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Month: April 2016

Bricks and mortar

Tin was 13 when she dropped out of school. It wasn’t that she disliked school; in fact she loved to study and was a good student. But living up in the mountains, in a remote ethnic community, meant that getting to school was an ordeal. She couldn’t travel to and from every day; it would take at least 2 hours each way, and that was in good weather. Her only chance to stay in school was to move away from home and live in a shared room near the school.…

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Ode to Joy, and Sorrow

Mr Triem dropped by the Blue Dragon centre in Hanoi on Friday afternoon with an invitation. A renowned pianist, Mr Triem and his soprano wife Xuan Thanh have retired from public life and spend their days teaching the Hope Choir, a band of blind students who over the years have performed for visiting dignitaries – including Bill Clinton – as well as countless charity events around the city. Triem and Xuan Thanh are an extraordinary couple. As someone with no musical talent whatsoever, I marvel at the magic they conjure…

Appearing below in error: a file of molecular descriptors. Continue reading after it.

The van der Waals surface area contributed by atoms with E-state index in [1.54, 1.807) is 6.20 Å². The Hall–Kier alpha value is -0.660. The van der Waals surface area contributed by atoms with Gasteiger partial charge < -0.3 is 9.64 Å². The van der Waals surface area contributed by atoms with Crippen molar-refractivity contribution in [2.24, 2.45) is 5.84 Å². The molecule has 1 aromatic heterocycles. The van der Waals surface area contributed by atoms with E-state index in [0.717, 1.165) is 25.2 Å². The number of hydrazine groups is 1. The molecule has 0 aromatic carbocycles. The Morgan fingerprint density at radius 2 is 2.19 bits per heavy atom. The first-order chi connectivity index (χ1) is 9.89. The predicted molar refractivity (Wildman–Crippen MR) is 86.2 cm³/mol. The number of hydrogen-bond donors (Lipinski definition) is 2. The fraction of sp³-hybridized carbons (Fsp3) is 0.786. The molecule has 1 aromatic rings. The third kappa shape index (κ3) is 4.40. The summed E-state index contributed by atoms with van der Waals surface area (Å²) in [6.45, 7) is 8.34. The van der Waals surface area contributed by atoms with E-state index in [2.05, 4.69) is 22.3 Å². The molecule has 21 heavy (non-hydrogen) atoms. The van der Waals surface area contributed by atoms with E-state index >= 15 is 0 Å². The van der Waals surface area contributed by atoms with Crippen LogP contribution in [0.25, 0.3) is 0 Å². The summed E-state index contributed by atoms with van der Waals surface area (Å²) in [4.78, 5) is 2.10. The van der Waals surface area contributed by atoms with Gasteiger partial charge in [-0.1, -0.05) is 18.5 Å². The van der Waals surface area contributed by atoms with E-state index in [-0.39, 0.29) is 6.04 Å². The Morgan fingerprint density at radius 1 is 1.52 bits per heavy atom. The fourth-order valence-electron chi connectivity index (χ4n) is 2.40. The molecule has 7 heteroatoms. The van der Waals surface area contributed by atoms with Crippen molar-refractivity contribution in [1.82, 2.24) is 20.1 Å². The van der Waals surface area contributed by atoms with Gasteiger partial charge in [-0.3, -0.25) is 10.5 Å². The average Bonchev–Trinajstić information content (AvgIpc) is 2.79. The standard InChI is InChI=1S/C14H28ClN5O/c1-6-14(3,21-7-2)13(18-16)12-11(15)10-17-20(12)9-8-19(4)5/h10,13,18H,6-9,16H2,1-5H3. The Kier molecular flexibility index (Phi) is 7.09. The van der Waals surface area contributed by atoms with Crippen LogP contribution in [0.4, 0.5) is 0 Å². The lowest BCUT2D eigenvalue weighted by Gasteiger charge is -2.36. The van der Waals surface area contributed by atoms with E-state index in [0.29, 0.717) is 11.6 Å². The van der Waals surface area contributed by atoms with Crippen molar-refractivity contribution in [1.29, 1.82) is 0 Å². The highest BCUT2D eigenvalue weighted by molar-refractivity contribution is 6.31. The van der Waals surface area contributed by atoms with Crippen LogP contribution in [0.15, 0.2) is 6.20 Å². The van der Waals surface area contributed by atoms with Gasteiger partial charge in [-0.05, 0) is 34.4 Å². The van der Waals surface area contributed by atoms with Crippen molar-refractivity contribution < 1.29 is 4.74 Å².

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The cool kids

Thuan has a new piercing this week. He saved up money from his part time job and went down to the parlour around the corner from Blue Dragon. Like some other teens from our Hanoi centre, he now has multiple earrings, a few tattoos, and his hair is dyed another colour every other day. It’s all very inexpensive – the kids do much of this “self renovation” work themselves – but the result is incredibly cool. Trang doesn’t have any piercings, but she has defined herself through movement. In just a few short…

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The ‘R’ word

Among charities that work in the field of human trafficking, there’s a particular word which is considered highly contentious. My own organisation, Blue Dragon, started using the word 10 years ago. I didn’t even know that there was controversy around its use. The word? Rescue. It’s controversial for some good reasons. In places, organisations have ‘rescued’ people who didn’t want to be rescued, or used it as a euphemism for ‘imprison’. There are stories of NGOs raiding brothels or night clubs and taking out adult sex workers who didn’t consider themselves slaves,…

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If only

Ton and Viet are neighbours in a village about two hours drive from Hanoi. The roads turn into alleys and then into dirt tracks, winding through the hills towards the quiet settlement that they call home. Both boys are aged 15 now. Both are the only child in their family; both have grown up with just their mother; and both live in houses so dilapidated that they are beyond being fit for any person to inhabit. With all this in common, both boys ran away from home together more than a…

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